IN THE CONTEMPORARY era, most trade unions and labour leaders across the world are pro-capitalist in outlook and conduct. This tendency has been particularly strengthened since the collapse of the former Stalinist states in the former USSR and Eastern Europe. Today, most labour leaders across the world operate with the belief that there is no better way to run society than that which is offered by capitalism.

So, most of the time they avoid necessary struggles. Even in exceptional situations, like Nigeria, where the trade union leaders are compelled to lead a series of general strikes, the overall attitude of union leaders is to refrain from addressing the central issue of the working masses taking matters into their hands. In this regard, the Kenyan trade union/labour movement tragically occupies the frontline in the league of pro-capitalist labour leaders. In 2003, the exceptionally, exploitative hold on Kenyan labour provoked a series of spontaneous industrial strikes. The official Kenyan trade union leadership did nothing to support the demands of these highly exploited workers for better living conditions and trade union rights, and they adopted an outright hostile attitude to them.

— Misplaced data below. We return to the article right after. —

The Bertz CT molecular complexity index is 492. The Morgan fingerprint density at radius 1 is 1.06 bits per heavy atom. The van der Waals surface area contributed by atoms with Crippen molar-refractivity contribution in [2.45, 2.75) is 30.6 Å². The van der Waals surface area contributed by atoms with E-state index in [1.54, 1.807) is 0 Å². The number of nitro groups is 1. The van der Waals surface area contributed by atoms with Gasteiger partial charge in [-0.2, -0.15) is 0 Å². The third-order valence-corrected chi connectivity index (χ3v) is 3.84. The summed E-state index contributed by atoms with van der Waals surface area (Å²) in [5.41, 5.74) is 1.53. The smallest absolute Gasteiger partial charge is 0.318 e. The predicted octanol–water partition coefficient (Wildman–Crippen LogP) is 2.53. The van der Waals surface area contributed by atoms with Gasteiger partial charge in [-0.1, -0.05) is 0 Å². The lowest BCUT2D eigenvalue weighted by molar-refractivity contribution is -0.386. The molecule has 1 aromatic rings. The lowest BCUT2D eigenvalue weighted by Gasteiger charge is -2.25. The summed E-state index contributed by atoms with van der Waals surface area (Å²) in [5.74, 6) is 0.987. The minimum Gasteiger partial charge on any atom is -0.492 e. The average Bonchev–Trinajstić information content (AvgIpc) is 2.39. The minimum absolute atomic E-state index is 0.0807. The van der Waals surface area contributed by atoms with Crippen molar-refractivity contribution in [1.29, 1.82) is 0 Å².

In this situation, the task of supporting the strikes was left to NGOs. This did not go down well with the top labour leaders who accused the NGOs of inciting workers instead of assuming ‘responsibility to educate the workers on their rights and provisions of the rules to follow’. For these reasons, the Kenyan central trade union congress has not been able to come up with any independent ideas to deal with the prevailing crisis. Like their big boss mentors, these union leaders have only called for a ‘dialogue’ between Kibaki and Odinga, to supposedly ‘chart the way forward’.

This approach will neither serve the interests of peace nor that of democracy. The labour movement must emphatically reject the fraudulent presidential victory awarded to Kibaki. It must provide an organised platform for the masses to carry out huge protests against this obvious rigging without promoting any illusions in Odinga or other pro-capitalist political leaders or movements. The labour movement should initiate democratically controlled, self-defence committees against attacks by the state security forces and in defence against ethnic attacks.

The ultimate goal of labour’s intervention in the unfolding political situation must be to build an independent working people’s political movement. A mass socialist movement would call for Kenya’s rich natural and human resources to cater for the needs of all Kenyans and not just the profit of a few local and foreign capitalists.

This article was taken from the website of the Committee for a Workers’ International: